Digital Marketing Trends for 2022

Digital Marketing Trends for 2022

The advent of digital tools has turned age-old marketing and advertising processes upside down. Digital marketing technology is now a requirement for identifying, acquiring and retaining customers in an omnichannel world.

A new e-book from MIT’s Digital Economy Initiative highlights learnings from the MIT Chief Marketing Officer Summit 2022, held this spring. Top message to marketing leaders: Add data, analytics and algorithms to better reach socially connected modern consumers.

Here are MIT Sloan researchers’ top digital marketing trends for 2022:

Social consumers in broad digital and social networks

Today’s consumers make branding decisions based on a very wide range of digitally connected networks, from Facebook to WhatsApp, and the mix is ​​constantly changing.

Because social consumers are influenced by what their peers on social media think about different products and services (a trend dubbed “social proof”), marketers need to conduct granular analysis to truly understand the role of social media in marketing , according to the IDE director

Aral examined 71 different products in 25 categories purchased by 30 million people on WeChat and found significant positive effects from including social proof in an ad, although effectiveness varied. For example, Heineken saw a 271% increase in click-through rate, while Disney engagements increased by 21%. According to Aral, there are no brands where social proof reduces the effectiveness of the ads.

Video analysis on TikTok, YouTube and other social media

TikTok influencers are big, especially among Gen Z. The issue is whether or not these viral influencer videos are actually converting beyond attention into sales.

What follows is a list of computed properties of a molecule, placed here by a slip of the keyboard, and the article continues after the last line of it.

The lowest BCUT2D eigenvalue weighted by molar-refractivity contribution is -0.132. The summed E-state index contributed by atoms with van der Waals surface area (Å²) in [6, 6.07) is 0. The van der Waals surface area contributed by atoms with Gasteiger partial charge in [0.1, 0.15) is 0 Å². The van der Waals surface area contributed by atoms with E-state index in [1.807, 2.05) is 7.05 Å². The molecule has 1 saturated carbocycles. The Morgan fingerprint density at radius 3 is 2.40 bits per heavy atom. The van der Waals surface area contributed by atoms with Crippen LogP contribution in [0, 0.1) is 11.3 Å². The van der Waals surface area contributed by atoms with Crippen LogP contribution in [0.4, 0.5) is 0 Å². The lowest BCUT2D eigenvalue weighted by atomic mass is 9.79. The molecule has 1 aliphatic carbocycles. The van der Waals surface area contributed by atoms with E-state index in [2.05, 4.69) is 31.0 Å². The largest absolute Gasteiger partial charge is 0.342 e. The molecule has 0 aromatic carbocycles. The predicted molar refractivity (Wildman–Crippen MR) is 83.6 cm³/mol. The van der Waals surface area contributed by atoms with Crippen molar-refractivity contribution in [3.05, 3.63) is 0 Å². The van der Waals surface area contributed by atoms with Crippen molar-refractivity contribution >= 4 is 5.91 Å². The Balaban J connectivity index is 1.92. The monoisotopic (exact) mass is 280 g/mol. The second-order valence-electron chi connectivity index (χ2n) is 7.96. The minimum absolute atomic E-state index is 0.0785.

Research shows that engagement and product appearance aren’t the deciding factor—it’s more about whether the product complements or syncs well with the video ad. And the effect is more pronounced with “product purchases, which tend to be more impulsive, hedonic, and affordable,” according to a study conducted by Harvard Business School assistant professor Jeremy Yang while he was a graduate student at MIT.

Measuring consumer engagement with machine learning

Call it the “chip and dip” challenge: Marketers have long grappled with bundling goods and finding the right consumer goods to buy together from a vast assortment. With billions of options, this research is challenging and extensive, and data analysis can be daunting.

Researcher Madhav Kumar, a graduate student at MIT Sloan, developed a machine learning-based framework that iterates through thousands of field scenarios to identify successful and less-successful product pairs.

“The streamlined bundling policy is expected to increase revenue by 35%,” he said.

Using machine learning to predict outcomes

Most marketers are concerned about retention and revenue, but without good forecasting, decisions about effective marketing efforts can be arbitrary, he said Head of the research group for social and digital experiments at the IDE. Instead, upgrade customer targeting by using AI and machine learning to predict results faster and more accurately.

In collaboration with Boston Globe, IDE researchers used a statistical machine learning approach to analyze the results of a discount offer on customer behavior after the first 90 days. The short-term replacement prediction was as accurate as an 18-month prediction.

“There is great value in applying statistical machine learning to predict long-term outcomes that are difficult to measure,” Eckles said.

Adding “good friction” to reduce AI bias

Digital marketers often talk about reducing customer “friction points” by using AI and automation to simplify the customer experience. But many marketers don’t understand that bias is a very real factor in AI, he said Head of the Human/AI Interface Research Group at IDE. Instead of getting caught up in “frictionless fever,” marketers need to think about when and where friction can actually play a positive role.

“Use friction to disrupt the automatic and potentially non-critical use of algorithms,” Gosline said. “The human-centric and non-exploitative use of AI will be a real strategic advantage for marketing.”

Read the MIT CMO Summit Report 2022

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